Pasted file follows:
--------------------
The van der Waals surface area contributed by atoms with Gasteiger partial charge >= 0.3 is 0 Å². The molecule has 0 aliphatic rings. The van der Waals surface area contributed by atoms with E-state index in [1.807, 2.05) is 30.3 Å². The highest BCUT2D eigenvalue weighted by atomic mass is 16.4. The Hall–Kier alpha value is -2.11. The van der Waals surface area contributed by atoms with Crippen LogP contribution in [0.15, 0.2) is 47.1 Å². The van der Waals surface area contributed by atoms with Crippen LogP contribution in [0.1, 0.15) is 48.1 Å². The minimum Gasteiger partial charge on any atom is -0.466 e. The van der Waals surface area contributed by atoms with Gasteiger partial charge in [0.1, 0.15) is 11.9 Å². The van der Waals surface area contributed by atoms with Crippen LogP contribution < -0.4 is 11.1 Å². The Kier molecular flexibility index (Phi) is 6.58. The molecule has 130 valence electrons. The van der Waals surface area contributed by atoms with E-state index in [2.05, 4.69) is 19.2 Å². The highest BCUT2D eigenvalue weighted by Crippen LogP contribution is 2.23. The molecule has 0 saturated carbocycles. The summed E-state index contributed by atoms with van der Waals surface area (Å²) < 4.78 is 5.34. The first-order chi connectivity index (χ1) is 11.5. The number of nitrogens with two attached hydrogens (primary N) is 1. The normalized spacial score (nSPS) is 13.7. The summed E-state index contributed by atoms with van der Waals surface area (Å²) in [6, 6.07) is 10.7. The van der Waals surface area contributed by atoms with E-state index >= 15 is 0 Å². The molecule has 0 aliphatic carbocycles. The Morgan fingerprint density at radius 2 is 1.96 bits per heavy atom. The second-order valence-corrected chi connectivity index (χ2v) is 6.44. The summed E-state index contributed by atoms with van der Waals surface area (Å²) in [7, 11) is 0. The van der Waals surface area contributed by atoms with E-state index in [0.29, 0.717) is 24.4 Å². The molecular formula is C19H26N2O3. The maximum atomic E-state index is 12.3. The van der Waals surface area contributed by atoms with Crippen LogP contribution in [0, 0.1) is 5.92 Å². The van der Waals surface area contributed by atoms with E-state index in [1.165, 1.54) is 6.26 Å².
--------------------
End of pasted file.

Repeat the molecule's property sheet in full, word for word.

The van der Waals surface area contributed by atoms with Gasteiger partial charge >= 0.3 is 0 Å². The molecule has 0 aliphatic rings. The van der Waals surface area contributed by atoms with E-state index in [1.807, 2.05) is 30.3 Å². The highest BCUT2D eigenvalue weighted by atomic mass is 16.4. The Hall–Kier alpha value is -2.11. The van der Waals surface area contributed by atoms with Crippen LogP contribution in [0.15, 0.2) is 47.1 Å². The van der Waals surface area contributed by atoms with Crippen LogP contribution in [0.1, 0.15) is 48.1 Å². The minimum Gasteiger partial charge on any atom is -0.466 e. The van der Waals surface area contributed by atoms with Gasteiger partial charge in [0.1, 0.15) is 11.9 Å². The van der Waals surface area contributed by atoms with Crippen LogP contribution < -0.4 is 11.1 Å². The Kier molecular flexibility index (Phi) is 6.58. The molecule has 130 valence electrons. The van der Waals surface area contributed by atoms with E-state index in [2.05, 4.69) is 19.2 Å². The highest BCUT2D eigenvalue weighted by Crippen LogP contribution is 2.23. The molecule has 0 saturated carbocycles. The summed E-state index contributed by atoms with van der Waals surface area (Å²) < 4.78 is 5.34. The first-order chi connectivity index (χ1) is 11.5. The number of nitrogens with two attached hydrogens (primary N) is 1. The normalized spacial score (nSPS) is 13.7. The summed E-state index contributed by atoms with van der Waals surface area (Å²) in [6, 6.07) is 10.7. The van der Waals surface area contributed by atoms with E-state index >= 15 is 0 Å². The molecule has 0 aliphatic carbocycles. The Morgan fingerprint density at radius 2 is 1.96 bits per heavy atom. The second-order valence-corrected chi connectivity index (χ2v) is 6.44. The summed E-state index contributed by atoms with van der Waals surface area (Å²) in [7, 11) is 0. The van der Waals surface area contributed by atoms with E-state index in [0.29, 0.717) is 24.4 Å². The molecular formula is C19H26N2O3. The maximum atomic E-state index is 12.3. The van der Waals surface area contributed by atoms with Crippen LogP contribution in [0, 0.1) is 5.92 Å². The van der Waals surface area contributed by atoms with E-state index in [1.165, 1.54) is 6.26 Å².